Family Guy: McCain/Palin = Nazi

Ah, serendipity.  On the same day the Hollywood trade magazine Hollywood Reporter ran an article detailing how Republicans and conservatives in Tinseltown often feel bullied by their liberal colleagues, the TV show Family Guy featured a story line in which supporters of the McCain/Palin ticket were equated with Nazis.

Talk about the proof being in the pudding.

Of course it is no surprise to anyone that Hollywood is a bastion of liberal narrow-mindedness, but the Hollywood Reporter story “Republicans in biz feel stifled, bullied” gave voice to the problem which is rarely publicly acknowledged by movie moguls.  In fact when conservatives complain about the liberal bias and ideology that seeps through almost every frame of celluloid and video Hollywood exports as entertainment, they are dismissed as out of touch, uptight, unimaginative people who want to return to the days of Ozzie and Harriet.  So kudos to Hollywood Reporter scribe Paul Bond for this timely article. 

The opening graphs of Bond's piece sum up the stilted ideological battlefield on which those rare Hollywood Republicans find themselves.

At a recent event for Republicans in Hollywood, an actress was asked whether she had ever worn her pro-Sarah Palin pin to an audition.

"You must be joking!" she said with a laugh, adding, "But I see Obama stuff all the time."

It's no secret that the entertainment industry is overwhelmingly liberal -- political donations this presidential cycle from the movie, TV and music industries recently were running about 86 percent Democrat versus 14 percent Republican. But being outnumbered is one thing, being bullied by your liberal co-workers into keeping your opinions to yourself is quite another.

Is that what's going on? Yes, say many of the industry's conservatives. That's why secret organizations with such names as "SpeakEasy" and "The Sunday Night Club" spring up every so often. They're not conservative per se, they just let it be known that attendees of their gatherings may freely discuss politics without being chastised for not toeing the liberal line.

So you can't wear a pro-Sarah Palin pin to an audition and hope to get hired.  But if you're a producer of an often-raunchy prime time animated series, like Fox's Family Guy, you can put a McCain/Palin pin on a character wearing a Nazi uniform.  According to Nielsen Media Research, that is what 9.1 million viewers saw on the October 19 episode.  H/t to Noel Shepherd at Newsbusters for bringing this despicable bit of bias to CMI's attention.

Imagine if a similar stunt were pulled but with an “Obama/Biden” button on the Nazi-wearing character.  Don't you think such an outrageous tactic would be leading the cable newscasts and roundly condemned by the liberal pundits?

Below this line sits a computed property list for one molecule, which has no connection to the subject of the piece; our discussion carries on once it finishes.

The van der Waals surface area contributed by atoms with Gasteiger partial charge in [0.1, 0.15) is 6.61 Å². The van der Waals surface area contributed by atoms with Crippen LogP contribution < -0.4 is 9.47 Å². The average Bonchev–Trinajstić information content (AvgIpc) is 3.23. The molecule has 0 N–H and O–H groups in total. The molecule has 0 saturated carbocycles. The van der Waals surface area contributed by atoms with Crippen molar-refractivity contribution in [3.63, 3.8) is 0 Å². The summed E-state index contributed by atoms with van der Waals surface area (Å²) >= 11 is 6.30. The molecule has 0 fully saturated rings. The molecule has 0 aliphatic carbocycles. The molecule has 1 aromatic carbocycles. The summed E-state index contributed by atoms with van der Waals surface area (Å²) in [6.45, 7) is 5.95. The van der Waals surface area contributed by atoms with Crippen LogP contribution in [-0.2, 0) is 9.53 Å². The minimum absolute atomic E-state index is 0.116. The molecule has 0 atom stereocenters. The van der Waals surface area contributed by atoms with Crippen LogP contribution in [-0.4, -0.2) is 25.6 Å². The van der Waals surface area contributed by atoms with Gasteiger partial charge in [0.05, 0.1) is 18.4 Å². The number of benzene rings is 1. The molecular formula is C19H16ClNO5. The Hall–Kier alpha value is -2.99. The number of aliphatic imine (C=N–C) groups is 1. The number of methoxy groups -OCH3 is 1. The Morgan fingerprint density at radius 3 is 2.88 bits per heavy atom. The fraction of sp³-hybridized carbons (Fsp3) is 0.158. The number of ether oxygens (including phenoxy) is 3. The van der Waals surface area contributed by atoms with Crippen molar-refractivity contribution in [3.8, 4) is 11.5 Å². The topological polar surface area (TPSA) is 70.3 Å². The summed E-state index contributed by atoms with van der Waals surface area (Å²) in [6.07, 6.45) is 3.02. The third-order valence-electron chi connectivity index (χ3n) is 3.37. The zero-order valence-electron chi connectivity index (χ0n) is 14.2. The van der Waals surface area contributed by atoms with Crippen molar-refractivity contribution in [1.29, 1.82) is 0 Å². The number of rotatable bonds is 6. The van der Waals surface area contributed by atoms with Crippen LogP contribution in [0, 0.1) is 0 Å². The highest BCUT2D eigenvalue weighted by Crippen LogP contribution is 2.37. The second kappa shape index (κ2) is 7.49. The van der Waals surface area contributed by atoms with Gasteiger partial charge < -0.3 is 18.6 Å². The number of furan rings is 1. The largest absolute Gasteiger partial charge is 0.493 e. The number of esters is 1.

In the Hollywood Reporter article, Stone quoted blogger Andrew Klavan, an “accomplished novelist-screenwriter” and conservative who noted that like the movies Hollywood puts out “TV is too one-sided” as well.  Klavan told Stone, “They don't even make fun of Barack Obama.  How is that possible? The guy's hilarious.”

He may be hilarious, but with 86 percent of the message makers in Hollywood on his side, he is also well insulated from criticism writ as entertainment.  Compare that with recent attacks on McCain and Palin. Senator McCain was caricatured as a cannibal on an episode of NBC's Medium last season.  Sarah Palin is now the subject of a new pornographic movie, Who's Nailin' Palin, from Hustler publisher Larry Flynt.  [Interestingly news sites like former Vanity Fair and New Yorker editor Tina Brown's The Daily think Flynt's work is newsworthy enough to mention. (CMI cannot in good conscience link to the offensive video.)]

The Hollywood Reporter noted that some prominent conservatives are seeking to level the playing field, or at least shine a light on the extent of the problem.  Andrew Breitbart, who runs the popular news aggregate site, is starting a “Big Hollywood” blog on the site with “40 industry conservatives tasked with …highlighting liberal intolerance.”  Breitbart told Stone, “There's an undeniably vicious attitude against those who dissent.  Hollywood is the most predictable place on the planet, not exclusively because of politics but because of narrow-mindedness.”

Stone, whether intentionally or not, reinforced that point by quoting liberal actor Eric Roberts, who said while he “wouldn't chastise” Sarah Palin supporters he'd “feel sorry” for them.


Kristen Fyfe is senior writer at the Culture and Media Institute, a division of the Media Research Center.